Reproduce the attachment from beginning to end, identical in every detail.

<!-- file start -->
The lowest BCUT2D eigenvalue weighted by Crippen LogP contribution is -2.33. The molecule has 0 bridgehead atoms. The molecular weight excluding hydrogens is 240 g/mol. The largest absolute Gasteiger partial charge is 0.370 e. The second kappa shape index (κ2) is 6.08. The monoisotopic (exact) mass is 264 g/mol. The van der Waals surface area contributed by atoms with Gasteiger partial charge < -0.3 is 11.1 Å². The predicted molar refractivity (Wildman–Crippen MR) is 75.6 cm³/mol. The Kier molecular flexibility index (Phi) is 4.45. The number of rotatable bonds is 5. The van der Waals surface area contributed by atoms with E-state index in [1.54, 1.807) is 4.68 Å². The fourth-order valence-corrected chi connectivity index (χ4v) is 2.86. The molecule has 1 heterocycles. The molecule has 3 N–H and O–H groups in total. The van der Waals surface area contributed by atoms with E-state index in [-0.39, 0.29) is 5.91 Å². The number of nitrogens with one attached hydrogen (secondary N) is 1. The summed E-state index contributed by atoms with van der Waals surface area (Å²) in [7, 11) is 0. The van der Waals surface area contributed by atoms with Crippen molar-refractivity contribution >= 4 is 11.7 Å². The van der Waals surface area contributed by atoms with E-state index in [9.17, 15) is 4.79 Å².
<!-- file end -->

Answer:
The lowest BCUT2D eigenvalue weighted by Crippen LogP contribution is -2.33. The molecule has 0 bridgehead atoms. The molecular weight excluding hydrogens is 240 g/mol. The largest absolute Gasteiger partial charge is 0.370 e. The second kappa shape index (κ2) is 6.08. The monoisotopic (exact) mass is 264 g/mol. The van der Waals surface area contributed by atoms with Gasteiger partial charge < -0.3 is 11.1 Å². The predicted molar refractivity (Wildman–Crippen MR) is 75.6 cm³/mol. The Kier molecular flexibility index (Phi) is 4.45. The number of rotatable bonds is 5. The van der Waals surface area contributed by atoms with E-state index in [1.54, 1.807) is 4.68 Å². The fourth-order valence-corrected chi connectivity index (χ4v) is 2.86. The molecule has 1 heterocycles. The molecule has 3 N–H and O–H groups in total. The van der Waals surface area contributed by atoms with E-state index in [-0.39, 0.29) is 5.91 Å². The number of nitrogens with one attached hydrogen (secondary N) is 1. The summed E-state index contributed by atoms with van der Waals surface area (Å²) in [7, 11) is 0. The van der Waals surface area contributed by atoms with Crippen molar-refractivity contribution >= 4 is 11.7 Å². The van der Waals surface area contributed by atoms with E-state index in [9.17, 15) is 4.79 Å².